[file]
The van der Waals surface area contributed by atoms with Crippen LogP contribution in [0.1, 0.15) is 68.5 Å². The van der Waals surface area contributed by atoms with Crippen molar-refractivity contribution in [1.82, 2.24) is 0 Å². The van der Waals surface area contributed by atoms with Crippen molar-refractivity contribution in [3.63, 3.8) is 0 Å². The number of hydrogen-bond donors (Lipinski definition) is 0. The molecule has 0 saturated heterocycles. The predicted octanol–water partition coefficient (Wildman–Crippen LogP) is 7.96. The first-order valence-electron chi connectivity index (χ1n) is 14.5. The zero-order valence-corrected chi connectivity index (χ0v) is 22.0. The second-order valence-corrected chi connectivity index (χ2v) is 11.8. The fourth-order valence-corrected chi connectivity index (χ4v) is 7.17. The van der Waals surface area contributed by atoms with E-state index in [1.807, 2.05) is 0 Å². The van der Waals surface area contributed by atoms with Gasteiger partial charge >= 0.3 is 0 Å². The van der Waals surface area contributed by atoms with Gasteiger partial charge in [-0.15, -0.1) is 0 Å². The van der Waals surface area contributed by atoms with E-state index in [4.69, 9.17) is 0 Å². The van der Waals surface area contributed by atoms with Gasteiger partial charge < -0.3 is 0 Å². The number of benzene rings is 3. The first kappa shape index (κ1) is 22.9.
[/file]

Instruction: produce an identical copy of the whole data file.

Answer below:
The van der Waals surface area contributed by atoms with Crippen LogP contribution in [0.1, 0.15) is 68.5 Å². The van der Waals surface area contributed by atoms with Crippen molar-refractivity contribution in [1.82, 2.24) is 0 Å². The van der Waals surface area contributed by atoms with Crippen molar-refractivity contribution in [3.63, 3.8) is 0 Å². The number of hydrogen-bond donors (Lipinski definition) is 0. The molecule has 0 saturated heterocycles. The predicted octanol–water partition coefficient (Wildman–Crippen LogP) is 7.96. The first-order valence-electron chi connectivity index (χ1n) is 14.5. The zero-order valence-corrected chi connectivity index (χ0v) is 22.0. The second-order valence-corrected chi connectivity index (χ2v) is 11.8. The fourth-order valence-corrected chi connectivity index (χ4v) is 7.17. The van der Waals surface area contributed by atoms with E-state index in [1.807, 2.05) is 0 Å². The van der Waals surface area contributed by atoms with Gasteiger partial charge >= 0.3 is 0 Å². The van der Waals surface area contributed by atoms with Gasteiger partial charge in [-0.15, -0.1) is 0 Å². The van der Waals surface area contributed by atoms with E-state index in [4.69, 9.17) is 0 Å². The van der Waals surface area contributed by atoms with Gasteiger partial charge < -0.3 is 0 Å². The number of benzene rings is 3. The first kappa shape index (κ1) is 22.9.